As the U.S. population ages, the need to understand how language changes with age becomes more important. Difficulty with word retrieval is one of the most notable changes as individuals age (Burke & Shafto, 2004); however, theoretical models of aging disagree on the cause. Two prominent theories are the impaired lexical access hypothesis and the general slowing theory. The present study aimed to explore these two ideas using magnetoencephalography (MEG). A young adult group (N=17, mean age 20.6 years) and an older adult group (N=9, mean age =64.6 years) participated in a lexical decision task using verbs. MEG latency data corresponding to lexical access found no between-group difference. Behavioral response times were significantly slower in the older group. Results point either to the idea that linguistic difficulties experienced by older individuals are the result of reduced abilities in phonological or motor processing, or that while lexical representations remain intact, the connections between them become less efficient with age.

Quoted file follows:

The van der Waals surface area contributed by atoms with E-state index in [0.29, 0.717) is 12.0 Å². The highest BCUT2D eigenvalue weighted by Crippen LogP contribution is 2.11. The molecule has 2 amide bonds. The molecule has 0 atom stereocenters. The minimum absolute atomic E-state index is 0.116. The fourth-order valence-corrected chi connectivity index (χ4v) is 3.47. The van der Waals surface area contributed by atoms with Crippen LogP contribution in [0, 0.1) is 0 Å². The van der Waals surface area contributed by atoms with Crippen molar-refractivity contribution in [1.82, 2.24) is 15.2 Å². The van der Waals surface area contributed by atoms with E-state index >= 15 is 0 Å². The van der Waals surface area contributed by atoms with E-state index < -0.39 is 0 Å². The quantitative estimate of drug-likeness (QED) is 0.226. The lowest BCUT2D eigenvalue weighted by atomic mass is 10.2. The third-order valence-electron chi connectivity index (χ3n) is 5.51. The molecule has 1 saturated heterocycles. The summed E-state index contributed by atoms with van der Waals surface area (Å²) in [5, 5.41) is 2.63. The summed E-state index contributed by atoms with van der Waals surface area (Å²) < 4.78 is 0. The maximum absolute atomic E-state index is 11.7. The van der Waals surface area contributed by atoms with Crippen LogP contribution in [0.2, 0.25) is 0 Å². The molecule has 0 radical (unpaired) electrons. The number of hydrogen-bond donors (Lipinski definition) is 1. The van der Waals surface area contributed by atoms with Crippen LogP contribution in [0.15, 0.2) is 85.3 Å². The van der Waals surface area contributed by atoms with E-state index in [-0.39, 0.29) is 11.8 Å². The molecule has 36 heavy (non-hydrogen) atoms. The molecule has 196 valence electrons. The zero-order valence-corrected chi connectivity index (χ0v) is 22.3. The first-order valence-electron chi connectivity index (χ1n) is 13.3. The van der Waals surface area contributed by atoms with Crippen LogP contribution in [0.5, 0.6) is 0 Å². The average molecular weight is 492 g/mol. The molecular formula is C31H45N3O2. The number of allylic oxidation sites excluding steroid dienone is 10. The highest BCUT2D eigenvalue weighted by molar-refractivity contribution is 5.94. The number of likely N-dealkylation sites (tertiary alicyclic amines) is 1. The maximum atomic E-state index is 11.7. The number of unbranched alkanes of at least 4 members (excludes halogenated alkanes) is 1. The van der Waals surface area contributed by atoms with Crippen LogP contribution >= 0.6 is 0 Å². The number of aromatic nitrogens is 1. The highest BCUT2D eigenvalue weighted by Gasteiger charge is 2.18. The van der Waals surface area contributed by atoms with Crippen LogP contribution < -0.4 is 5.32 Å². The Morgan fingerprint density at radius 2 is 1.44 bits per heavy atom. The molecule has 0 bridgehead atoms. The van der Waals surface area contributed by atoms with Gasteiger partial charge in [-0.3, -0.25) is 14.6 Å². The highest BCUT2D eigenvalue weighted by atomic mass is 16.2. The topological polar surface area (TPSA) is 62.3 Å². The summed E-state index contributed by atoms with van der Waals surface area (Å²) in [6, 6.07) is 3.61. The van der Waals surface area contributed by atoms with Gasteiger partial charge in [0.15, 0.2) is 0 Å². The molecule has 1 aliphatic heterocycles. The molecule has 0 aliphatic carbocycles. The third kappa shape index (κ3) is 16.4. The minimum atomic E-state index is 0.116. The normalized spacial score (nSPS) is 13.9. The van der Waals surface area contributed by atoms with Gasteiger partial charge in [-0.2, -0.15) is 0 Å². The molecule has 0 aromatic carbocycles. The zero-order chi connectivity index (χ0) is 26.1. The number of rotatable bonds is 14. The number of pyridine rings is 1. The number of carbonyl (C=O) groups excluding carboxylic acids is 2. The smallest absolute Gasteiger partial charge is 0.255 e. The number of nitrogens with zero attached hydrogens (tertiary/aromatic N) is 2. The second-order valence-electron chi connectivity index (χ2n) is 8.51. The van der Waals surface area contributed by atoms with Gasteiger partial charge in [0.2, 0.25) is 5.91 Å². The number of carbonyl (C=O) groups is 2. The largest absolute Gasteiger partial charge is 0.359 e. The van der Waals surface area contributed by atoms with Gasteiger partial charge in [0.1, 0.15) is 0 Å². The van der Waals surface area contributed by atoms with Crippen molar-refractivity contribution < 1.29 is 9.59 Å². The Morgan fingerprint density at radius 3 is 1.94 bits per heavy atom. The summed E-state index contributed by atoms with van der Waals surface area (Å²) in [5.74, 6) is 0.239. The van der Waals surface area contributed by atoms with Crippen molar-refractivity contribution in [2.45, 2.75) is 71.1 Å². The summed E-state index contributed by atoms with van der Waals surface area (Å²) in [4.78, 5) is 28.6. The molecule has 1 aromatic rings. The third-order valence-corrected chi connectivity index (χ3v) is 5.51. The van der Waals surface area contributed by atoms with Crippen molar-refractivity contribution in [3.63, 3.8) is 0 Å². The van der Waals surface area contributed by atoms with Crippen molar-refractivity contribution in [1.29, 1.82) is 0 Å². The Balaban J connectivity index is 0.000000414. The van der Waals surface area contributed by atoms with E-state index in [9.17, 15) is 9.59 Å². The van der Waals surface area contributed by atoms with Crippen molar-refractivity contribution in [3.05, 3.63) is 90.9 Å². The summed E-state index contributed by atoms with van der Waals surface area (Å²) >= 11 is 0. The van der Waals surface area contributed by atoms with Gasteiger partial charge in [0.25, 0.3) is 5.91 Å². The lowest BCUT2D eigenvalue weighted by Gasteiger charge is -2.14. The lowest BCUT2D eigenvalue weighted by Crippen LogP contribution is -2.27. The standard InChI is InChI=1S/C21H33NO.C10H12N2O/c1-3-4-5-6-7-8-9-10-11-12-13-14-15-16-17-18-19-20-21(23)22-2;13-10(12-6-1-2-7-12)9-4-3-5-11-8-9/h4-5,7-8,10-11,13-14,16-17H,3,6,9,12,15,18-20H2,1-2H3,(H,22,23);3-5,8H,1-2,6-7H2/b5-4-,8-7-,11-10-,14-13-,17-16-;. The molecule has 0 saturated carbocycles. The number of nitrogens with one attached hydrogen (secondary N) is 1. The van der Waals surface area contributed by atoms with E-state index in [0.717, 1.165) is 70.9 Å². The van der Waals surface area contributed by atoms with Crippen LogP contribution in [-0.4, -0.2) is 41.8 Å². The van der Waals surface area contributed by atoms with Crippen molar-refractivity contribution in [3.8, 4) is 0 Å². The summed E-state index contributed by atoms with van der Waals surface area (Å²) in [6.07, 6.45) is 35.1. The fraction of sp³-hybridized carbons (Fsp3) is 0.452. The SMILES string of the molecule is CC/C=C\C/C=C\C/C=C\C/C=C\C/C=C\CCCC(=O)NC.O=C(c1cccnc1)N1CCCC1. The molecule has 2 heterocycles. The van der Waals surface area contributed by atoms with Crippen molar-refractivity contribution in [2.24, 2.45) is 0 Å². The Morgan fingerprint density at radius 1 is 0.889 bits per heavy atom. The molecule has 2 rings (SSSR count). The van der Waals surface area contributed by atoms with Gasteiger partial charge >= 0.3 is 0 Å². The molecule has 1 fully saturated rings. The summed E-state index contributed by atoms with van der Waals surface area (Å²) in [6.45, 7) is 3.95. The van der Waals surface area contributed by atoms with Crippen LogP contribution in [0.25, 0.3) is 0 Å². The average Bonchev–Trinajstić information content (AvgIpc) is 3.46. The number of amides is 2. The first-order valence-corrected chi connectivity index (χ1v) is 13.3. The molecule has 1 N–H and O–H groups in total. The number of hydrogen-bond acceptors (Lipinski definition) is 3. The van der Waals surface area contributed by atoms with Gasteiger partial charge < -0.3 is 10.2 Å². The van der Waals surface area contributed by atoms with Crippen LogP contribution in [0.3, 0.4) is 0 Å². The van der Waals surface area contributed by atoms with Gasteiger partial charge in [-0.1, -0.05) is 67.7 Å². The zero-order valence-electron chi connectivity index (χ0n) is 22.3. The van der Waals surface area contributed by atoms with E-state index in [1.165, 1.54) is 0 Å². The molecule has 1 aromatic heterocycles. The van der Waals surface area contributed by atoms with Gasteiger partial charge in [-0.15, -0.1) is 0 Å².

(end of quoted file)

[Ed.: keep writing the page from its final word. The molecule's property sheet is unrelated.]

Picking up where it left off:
|Commitee:||Bernstein Ratner, Nan, Newman, Rochelle|
|School:||University of Maryland, College Park|
|Department:||Hearing and Speech Sciences|
|School Location:||United States -- Maryland|
|Source:||MAI 50/02M, Masters Abstracts International|
|Subjects:||Neurosciences, Speech therapy, Aging|
|Keywords:||Aging, Lexical access, Magnetoencephalography|
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